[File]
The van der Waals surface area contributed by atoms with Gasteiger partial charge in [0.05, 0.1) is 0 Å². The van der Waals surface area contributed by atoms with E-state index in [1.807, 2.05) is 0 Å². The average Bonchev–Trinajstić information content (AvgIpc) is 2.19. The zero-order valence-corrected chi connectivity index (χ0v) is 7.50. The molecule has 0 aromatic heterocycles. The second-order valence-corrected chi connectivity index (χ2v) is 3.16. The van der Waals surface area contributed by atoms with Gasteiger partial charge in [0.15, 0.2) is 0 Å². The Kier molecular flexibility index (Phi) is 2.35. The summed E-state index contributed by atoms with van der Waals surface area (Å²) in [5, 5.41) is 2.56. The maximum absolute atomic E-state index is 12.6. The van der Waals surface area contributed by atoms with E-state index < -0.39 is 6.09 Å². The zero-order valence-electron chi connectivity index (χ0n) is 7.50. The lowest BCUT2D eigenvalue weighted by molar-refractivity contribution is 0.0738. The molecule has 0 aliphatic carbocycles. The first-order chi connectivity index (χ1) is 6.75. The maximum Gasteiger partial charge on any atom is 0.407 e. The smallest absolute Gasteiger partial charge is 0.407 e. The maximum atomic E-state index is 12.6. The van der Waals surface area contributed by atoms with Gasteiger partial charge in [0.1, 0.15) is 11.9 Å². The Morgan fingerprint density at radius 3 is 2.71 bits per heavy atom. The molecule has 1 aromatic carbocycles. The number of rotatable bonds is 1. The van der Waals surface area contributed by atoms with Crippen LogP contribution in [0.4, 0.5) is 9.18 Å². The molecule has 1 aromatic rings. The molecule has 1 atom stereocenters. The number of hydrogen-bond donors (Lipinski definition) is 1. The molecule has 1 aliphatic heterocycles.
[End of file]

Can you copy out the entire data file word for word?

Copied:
The van der Waals surface area contributed by atoms with Gasteiger partial charge in [0.05, 0.1) is 0 Å². The van der Waals surface area contributed by atoms with E-state index in [1.807, 2.05) is 0 Å². The average Bonchev–Trinajstić information content (AvgIpc) is 2.19. The zero-order valence-corrected chi connectivity index (χ0v) is 7.50. The molecule has 0 aromatic heterocycles. The second-order valence-corrected chi connectivity index (χ2v) is 3.16. The van der Waals surface area contributed by atoms with Gasteiger partial charge in [0.15, 0.2) is 0 Å². The Kier molecular flexibility index (Phi) is 2.35. The summed E-state index contributed by atoms with van der Waals surface area (Å²) in [5, 5.41) is 2.56. The maximum absolute atomic E-state index is 12.6. The van der Waals surface area contributed by atoms with E-state index < -0.39 is 6.09 Å². The zero-order valence-electron chi connectivity index (χ0n) is 7.50. The lowest BCUT2D eigenvalue weighted by molar-refractivity contribution is 0.0738. The molecule has 0 aliphatic carbocycles. The first-order chi connectivity index (χ1) is 6.75. The maximum Gasteiger partial charge on any atom is 0.407 e. The smallest absolute Gasteiger partial charge is 0.407 e. The maximum atomic E-state index is 12.6. The van der Waals surface area contributed by atoms with Gasteiger partial charge in [0.1, 0.15) is 11.9 Å². The Morgan fingerprint density at radius 3 is 2.71 bits per heavy atom. The molecule has 1 aromatic carbocycles. The number of rotatable bonds is 1. The van der Waals surface area contributed by atoms with Crippen LogP contribution in [0.4, 0.5) is 9.18 Å². The molecule has 1 aromatic rings. The molecule has 1 atom stereocenters. The number of hydrogen-bond donors (Lipinski definition) is 1. The molecule has 1 aliphatic heterocycles.